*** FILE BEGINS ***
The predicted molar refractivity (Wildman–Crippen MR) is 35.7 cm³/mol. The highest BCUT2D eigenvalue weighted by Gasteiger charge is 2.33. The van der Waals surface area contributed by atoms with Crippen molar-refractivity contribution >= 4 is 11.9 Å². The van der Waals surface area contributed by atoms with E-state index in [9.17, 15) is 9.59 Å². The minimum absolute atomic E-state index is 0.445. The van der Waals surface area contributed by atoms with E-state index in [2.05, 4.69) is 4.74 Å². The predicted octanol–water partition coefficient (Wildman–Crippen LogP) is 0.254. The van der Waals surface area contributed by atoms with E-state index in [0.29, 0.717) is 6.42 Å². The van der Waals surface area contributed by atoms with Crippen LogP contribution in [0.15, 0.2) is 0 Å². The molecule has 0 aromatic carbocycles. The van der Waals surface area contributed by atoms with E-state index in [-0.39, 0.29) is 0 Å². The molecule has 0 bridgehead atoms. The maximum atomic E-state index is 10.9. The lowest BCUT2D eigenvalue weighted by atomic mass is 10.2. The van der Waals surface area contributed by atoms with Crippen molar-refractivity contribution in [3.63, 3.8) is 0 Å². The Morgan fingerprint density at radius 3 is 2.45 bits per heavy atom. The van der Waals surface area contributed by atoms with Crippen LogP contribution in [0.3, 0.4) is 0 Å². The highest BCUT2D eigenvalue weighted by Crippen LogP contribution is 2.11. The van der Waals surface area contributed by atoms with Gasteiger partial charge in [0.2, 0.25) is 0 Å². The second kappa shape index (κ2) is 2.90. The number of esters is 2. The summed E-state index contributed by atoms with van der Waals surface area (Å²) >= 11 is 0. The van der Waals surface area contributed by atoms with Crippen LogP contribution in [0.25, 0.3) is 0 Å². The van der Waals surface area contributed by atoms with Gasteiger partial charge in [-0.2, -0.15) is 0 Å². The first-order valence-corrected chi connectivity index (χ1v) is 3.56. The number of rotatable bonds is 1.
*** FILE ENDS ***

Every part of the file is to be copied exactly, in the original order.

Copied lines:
The predicted molar refractivity (Wildman–Crippen MR) is 35.7 cm³/mol. The highest BCUT2D eigenvalue weighted by Gasteiger charge is 2.33. The van der Waals surface area contributed by atoms with Crippen molar-refractivity contribution >= 4 is 11.9 Å². The van der Waals surface area contributed by atoms with E-state index in [9.17, 15) is 9.59 Å². The minimum absolute atomic E-state index is 0.445. The van der Waals surface area contributed by atoms with E-state index in [2.05, 4.69) is 4.74 Å². The predicted octanol–water partition coefficient (Wildman–Crippen LogP) is 0.254. The van der Waals surface area contributed by atoms with E-state index in [0.29, 0.717) is 6.42 Å². The van der Waals surface area contributed by atoms with Crippen LogP contribution in [0.15, 0.2) is 0 Å². The molecule has 0 aromatic carbocycles. The van der Waals surface area contributed by atoms with E-state index in [-0.39, 0.29) is 0 Å². The molecule has 0 bridgehead atoms. The maximum atomic E-state index is 10.9. The lowest BCUT2D eigenvalue weighted by atomic mass is 10.2. The van der Waals surface area contributed by atoms with Crippen molar-refractivity contribution in [3.63, 3.8) is 0 Å². The Morgan fingerprint density at radius 3 is 2.45 bits per heavy atom. The van der Waals surface area contributed by atoms with Crippen LogP contribution in [0.3, 0.4) is 0 Å². The highest BCUT2D eigenvalue weighted by Crippen LogP contribution is 2.11. The van der Waals surface area contributed by atoms with Gasteiger partial charge in [0.2, 0.25) is 0 Å². The second kappa shape index (κ2) is 2.90. The number of esters is 2. The summed E-state index contributed by atoms with van der Waals surface area (Å²) >= 11 is 0. The van der Waals surface area contributed by atoms with Crippen LogP contribution in [0.25, 0.3) is 0 Å². The van der Waals surface area contributed by atoms with Gasteiger partial charge in [-0.2, -0.15) is 0 Å². The first-order valence-corrected chi connectivity index (χ1v) is 3.56. The number of rotatable bonds is 1.